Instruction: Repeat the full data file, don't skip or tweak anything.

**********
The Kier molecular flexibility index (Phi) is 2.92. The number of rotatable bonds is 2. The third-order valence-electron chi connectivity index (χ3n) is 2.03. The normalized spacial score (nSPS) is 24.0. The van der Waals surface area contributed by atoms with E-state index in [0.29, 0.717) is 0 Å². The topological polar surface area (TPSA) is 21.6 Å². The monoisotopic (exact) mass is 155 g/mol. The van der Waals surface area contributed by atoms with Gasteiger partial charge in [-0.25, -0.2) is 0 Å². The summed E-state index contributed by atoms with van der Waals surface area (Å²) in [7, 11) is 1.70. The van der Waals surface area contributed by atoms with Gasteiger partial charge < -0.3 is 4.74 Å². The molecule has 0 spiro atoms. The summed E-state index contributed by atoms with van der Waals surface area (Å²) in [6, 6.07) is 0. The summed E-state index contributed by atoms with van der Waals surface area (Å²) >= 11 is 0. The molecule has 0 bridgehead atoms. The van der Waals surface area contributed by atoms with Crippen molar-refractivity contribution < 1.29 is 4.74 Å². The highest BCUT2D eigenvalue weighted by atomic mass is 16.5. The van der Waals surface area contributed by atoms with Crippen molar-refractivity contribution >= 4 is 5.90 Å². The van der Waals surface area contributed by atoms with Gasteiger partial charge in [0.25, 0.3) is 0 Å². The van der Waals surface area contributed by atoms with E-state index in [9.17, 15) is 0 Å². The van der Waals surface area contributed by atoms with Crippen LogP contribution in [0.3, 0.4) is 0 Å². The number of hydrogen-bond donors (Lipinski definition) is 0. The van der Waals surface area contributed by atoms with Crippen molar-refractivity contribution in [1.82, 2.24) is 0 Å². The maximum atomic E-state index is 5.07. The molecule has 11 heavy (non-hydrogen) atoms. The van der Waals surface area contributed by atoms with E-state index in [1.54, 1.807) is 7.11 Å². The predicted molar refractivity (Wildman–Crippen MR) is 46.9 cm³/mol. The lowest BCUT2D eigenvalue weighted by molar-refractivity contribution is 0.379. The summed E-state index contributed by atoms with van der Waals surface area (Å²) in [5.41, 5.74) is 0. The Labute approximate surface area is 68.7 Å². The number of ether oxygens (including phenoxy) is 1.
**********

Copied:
The Kier molecular flexibility index (Phi) is 2.92. The number of rotatable bonds is 2. The third-order valence-electron chi connectivity index (χ3n) is 2.03. The normalized spacial score (nSPS) is 24.0. The van der Waals surface area contributed by atoms with E-state index in [0.29, 0.717) is 0 Å². The topological polar surface area (TPSA) is 21.6 Å². The monoisotopic (exact) mass is 155 g/mol. The van der Waals surface area contributed by atoms with Gasteiger partial charge in [-0.25, -0.2) is 0 Å². The summed E-state index contributed by atoms with van der Waals surface area (Å²) in [7, 11) is 1.70. The van der Waals surface area contributed by atoms with Gasteiger partial charge < -0.3 is 4.74 Å². The molecule has 0 spiro atoms. The summed E-state index contributed by atoms with van der Waals surface area (Å²) in [6, 6.07) is 0. The summed E-state index contributed by atoms with van der Waals surface area (Å²) >= 11 is 0. The molecule has 0 bridgehead atoms. The van der Waals surface area contributed by atoms with Crippen molar-refractivity contribution < 1.29 is 4.74 Å². The highest BCUT2D eigenvalue weighted by atomic mass is 16.5. The van der Waals surface area contributed by atoms with Crippen molar-refractivity contribution >= 4 is 5.90 Å². The van der Waals surface area contributed by atoms with Gasteiger partial charge in [0.25, 0.3) is 0 Å². The van der Waals surface area contributed by atoms with E-state index in [9.17, 15) is 0 Å². The van der Waals surface area contributed by atoms with Crippen LogP contribution in [0.3, 0.4) is 0 Å². The number of hydrogen-bond donors (Lipinski definition) is 0. The van der Waals surface area contributed by atoms with Crippen molar-refractivity contribution in [1.82, 2.24) is 0 Å². The maximum atomic E-state index is 5.07. The molecule has 11 heavy (non-hydrogen) atoms. The van der Waals surface area contributed by atoms with E-state index in [1.54, 1.807) is 7.11 Å². The predicted molar refractivity (Wildman–Crippen MR) is 46.9 cm³/mol. The lowest BCUT2D eigenvalue weighted by molar-refractivity contribution is 0.379. The summed E-state index contributed by atoms with van der Waals surface area (Å²) in [5.41, 5.74) is 0. The Labute approximate surface area is 68.7 Å². The number of ether oxygens (including phenoxy) is 1.